Antelope at Tennessee zoo passes away due to ingestion of a cap

Over the weekend, a rare antelope tragically passed away at Bright Zoo in Tennessee after choking on a plastic cap from a squeezable pouch.

According to CBS News, during a routine check on Saturday, Leif, a Sitatunga antelope, caught the attention of a zookeeper for “acting odd.” Upon closer inspection, the keeper noticed fluid leaking from the antelope’s mouth and quickly called in the veterinarian team to address the issue. It was discovered that Leif had a plastic cap stuck in his mouth, which the team was able to dislodge.

According to Bright, the team was unable to complete the task within the given time frame.

According to Bright, visitors to the privately-owned zoo, which has a focus on exotic animals, are subject to bag checks. This is due to the fact that the zoo has strict rules prohibiting certain items, including squeezable pouches.

According to a post on the zoo’s social media page, the packaging used for food and drinks poses a serious threat to the animals. The lids on these containers resemble food to the animals, which has led to the implementation of bag searches. Despite these measures, some visitors still manage to sneak in these hazardous items. The zoo allows guests to leave and re-enter the premises as often as they like, making it easy for them to access their cars or picnic areas in the parking lot.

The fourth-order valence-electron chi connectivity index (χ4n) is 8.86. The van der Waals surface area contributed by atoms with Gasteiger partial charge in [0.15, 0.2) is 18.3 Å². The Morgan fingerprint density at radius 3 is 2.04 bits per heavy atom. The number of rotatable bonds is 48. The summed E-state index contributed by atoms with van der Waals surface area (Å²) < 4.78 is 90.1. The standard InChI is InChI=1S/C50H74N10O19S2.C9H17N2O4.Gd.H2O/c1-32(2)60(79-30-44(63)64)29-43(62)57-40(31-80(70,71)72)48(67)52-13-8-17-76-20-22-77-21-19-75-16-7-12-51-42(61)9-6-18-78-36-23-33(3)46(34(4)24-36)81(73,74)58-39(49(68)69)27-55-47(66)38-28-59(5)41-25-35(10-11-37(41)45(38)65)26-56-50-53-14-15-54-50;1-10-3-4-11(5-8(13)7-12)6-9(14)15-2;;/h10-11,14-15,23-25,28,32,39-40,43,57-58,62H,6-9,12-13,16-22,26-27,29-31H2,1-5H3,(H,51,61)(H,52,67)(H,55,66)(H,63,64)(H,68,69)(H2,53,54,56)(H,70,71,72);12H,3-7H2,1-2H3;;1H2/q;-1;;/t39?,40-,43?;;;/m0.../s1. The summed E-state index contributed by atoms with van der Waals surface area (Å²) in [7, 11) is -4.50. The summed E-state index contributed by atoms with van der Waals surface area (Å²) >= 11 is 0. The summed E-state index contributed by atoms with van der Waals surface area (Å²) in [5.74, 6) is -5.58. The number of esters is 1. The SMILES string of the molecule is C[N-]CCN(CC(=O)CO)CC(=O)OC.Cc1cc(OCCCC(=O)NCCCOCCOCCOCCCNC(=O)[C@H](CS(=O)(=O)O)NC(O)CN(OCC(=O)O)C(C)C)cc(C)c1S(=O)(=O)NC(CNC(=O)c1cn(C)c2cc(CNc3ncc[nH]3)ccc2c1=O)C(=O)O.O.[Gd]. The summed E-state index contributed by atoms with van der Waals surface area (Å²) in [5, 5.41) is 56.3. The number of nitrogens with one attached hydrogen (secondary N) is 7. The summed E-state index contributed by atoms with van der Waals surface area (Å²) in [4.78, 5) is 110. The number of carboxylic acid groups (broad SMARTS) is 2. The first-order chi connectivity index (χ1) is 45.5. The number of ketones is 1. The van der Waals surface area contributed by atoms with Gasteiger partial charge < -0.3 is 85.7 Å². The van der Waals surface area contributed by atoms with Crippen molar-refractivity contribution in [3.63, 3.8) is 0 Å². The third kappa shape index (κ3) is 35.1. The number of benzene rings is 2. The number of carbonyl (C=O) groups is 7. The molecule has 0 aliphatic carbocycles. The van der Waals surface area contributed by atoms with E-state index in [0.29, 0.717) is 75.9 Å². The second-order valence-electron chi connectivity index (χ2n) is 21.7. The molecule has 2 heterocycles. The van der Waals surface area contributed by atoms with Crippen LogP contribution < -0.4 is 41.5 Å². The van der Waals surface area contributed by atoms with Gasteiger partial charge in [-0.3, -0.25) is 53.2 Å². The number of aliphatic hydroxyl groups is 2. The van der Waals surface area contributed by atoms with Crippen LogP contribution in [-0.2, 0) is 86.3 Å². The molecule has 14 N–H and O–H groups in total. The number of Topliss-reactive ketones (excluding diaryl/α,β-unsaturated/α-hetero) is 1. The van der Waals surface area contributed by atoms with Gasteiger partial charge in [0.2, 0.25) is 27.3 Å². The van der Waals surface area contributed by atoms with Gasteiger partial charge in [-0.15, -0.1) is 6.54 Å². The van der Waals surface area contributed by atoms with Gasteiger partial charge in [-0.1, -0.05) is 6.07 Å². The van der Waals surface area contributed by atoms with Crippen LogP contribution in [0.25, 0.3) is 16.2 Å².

According to Bright, although the public has been supportive since Leif’s death was reported, nobody has yet provided any information about the manner in which the cap ended up inside the enclosure.

Bright emphasized that taking responsibility and coming forward would garner more respect from him. He expressed that the situation is exacerbated by the uncertainty surrounding what occurred and who is responsible.

According to Bright, the cap had no other way of landing inside the enclosure where Leif, his female mate, and other animals were housed, except by being thrown.

According to Bright, the zookeepers used to tease that the young antelope had a calm and friendly personality, often saying that he “liked to be in your pocket.” During feeding time, the antelope would follow the keepers around and even allow them to touch him, which was a stark contrast to the other animals in the zoo that were usually shy and easily frightened.

Bright revealed that Leif’s mate has been wandering aimlessly, searching for him since his death. Leif was a 7-year-old antelope who would have turned 8 on July 30, with a potential lifespan of 20-21 years. Despite his untimely demise, Bright believes that Leif had many years of life left in him.

The zoo boasts an impressive collection of swamp-dwelling animals, including the Sitatunga antelope, recognized for its distinct long splayed hooves. Apart from that, it also houses other rare species such as the addax, bongo, and scimitar oryx.

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